Here is the above code (plus some additional code to print out the results) written 'long-hand'. This compiles in VS 2005. You need to give your project a reference to System.Core v3.5 and import the System.Linq namespace.

int[] numbers = { 5, 4, 1, 3, 9, 8, 6, 7, 2, 0 };

//var numsPlusOne = from n in numbers select n + 1; IEnumerable numsPlusOne = Enumerable.Select(numbers, delegate(int n) { return n + 1; });

foreach (int nNew in numsPlusOne) { Console.WriteLine(nNew); }

OK, my blog is clearly leading to misunderstandings, and I need to carefully qualify what is going on here. People need to make a very clear distinction in their minds between different things:

a) The .NET Framework The framework is chiefly composed of a library of pre-written object orientated code -i.e., a class library, or perhaps more accurately, a set of libraries.

b) The C# and VB.NET compilers These are written as .Net assemblies. The new compilers are bundled with the framework.

c) The C# and VB.NET editing and compilation support provided in Visual Studio. Starting with Visual Studio 2008, Microsoft has enhanced these tools so that you can easily target different versions of the framework. This includes targeting different versions of the C# and VB.NET compilers.

Note the following points:

• All .NET 3.5 code complies with the standardised definitions for version 2.0 of the Common Language Runtime. This includes all the code in the class libraries, including Linq, and even the code in the compiler assemblies. Hence, Visual Studio 2005 can access any public members of any public classes anywhere in the library, and can even reach protected and private members via reflection. This is why you can happily exploit WCF 3.5 within Visual Studio 2005.

• Visual Studio 2005 predates .NET 3.5 and therefore its code editing and compilation features do not target or support the versions of the compilers provided with .NET 3.5. Hence, there is no support for new syntax supported by the latest compilers, which is why Chris' code won't compile (it uses the new object initializer syntax).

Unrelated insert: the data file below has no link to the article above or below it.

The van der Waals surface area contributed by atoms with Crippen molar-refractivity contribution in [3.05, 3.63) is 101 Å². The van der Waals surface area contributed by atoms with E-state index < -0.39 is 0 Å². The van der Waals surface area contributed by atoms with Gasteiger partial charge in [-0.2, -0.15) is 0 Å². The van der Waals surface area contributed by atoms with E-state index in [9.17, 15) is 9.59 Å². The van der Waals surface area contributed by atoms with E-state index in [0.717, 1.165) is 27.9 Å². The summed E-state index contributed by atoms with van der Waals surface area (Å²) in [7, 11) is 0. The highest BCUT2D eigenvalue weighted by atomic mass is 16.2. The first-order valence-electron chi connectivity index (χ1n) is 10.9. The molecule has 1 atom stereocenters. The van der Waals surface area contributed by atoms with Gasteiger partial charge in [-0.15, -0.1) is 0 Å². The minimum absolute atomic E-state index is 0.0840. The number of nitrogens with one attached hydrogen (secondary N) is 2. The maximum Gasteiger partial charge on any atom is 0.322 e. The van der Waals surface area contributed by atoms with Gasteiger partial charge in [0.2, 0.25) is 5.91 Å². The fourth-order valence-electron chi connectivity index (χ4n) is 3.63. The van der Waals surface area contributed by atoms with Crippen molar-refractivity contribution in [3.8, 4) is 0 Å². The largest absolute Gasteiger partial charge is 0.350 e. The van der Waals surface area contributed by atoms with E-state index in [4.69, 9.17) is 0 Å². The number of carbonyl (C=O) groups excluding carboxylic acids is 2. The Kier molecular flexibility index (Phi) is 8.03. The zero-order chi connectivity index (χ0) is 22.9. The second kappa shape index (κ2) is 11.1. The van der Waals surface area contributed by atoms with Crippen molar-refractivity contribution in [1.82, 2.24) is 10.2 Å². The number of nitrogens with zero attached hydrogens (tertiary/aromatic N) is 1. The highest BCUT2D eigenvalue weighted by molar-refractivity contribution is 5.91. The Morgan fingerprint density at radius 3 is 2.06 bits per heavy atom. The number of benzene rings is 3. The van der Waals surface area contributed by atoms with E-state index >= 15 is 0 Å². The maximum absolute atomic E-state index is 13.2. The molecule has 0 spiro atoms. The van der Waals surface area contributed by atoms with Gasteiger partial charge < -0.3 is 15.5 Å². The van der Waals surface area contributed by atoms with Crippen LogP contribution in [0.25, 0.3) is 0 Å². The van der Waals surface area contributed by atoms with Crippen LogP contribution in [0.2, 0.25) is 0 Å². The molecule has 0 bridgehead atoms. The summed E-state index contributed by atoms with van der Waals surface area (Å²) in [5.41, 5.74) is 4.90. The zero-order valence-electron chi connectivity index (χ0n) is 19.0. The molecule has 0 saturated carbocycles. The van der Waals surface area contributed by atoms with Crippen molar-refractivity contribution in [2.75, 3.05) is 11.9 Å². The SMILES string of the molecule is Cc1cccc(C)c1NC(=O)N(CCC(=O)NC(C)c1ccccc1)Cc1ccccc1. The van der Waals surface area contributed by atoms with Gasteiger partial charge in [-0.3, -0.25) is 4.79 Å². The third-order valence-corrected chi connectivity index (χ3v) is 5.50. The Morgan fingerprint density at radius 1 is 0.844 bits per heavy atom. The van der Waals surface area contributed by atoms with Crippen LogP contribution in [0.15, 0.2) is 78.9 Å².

Syntax supported in a compiler is one thing. The underlying classes and other types exploited by specialised syntax such as Linq are something different. You don't have the ability to use the new Linq syntax in the old version of Visual Studio. You do, however, have the ability to access the underlying class libraries directly using 'traditional' syntax.

Having said all this, I could be irresponsible and point out that Microsoft did release some Linq CTP tooling for Visual Studio 2005. This is still available at:


It may be possible to use this in conjunction with careful changes to Microsoft.CSharp.targets referenced in the MSBuild script contained in your project files in order to convince Visual Studio 2005 to support the latest syntax and compilers. I wouldn't recommend this, as this depends on CTP code, which may not offer complete support for the syntax supported in the release version of Visual Studio 2008, and a degree of black-belt manipulation of the mechanics of Visual Studio. I take no responsibility for any problems people might encounter if they try to get this to work!

In other words the author of the article suggested what amounts to be a hack, the ide will not check your syntax, and you won't be able to implement any C# 3.5 syntax changes within VS05.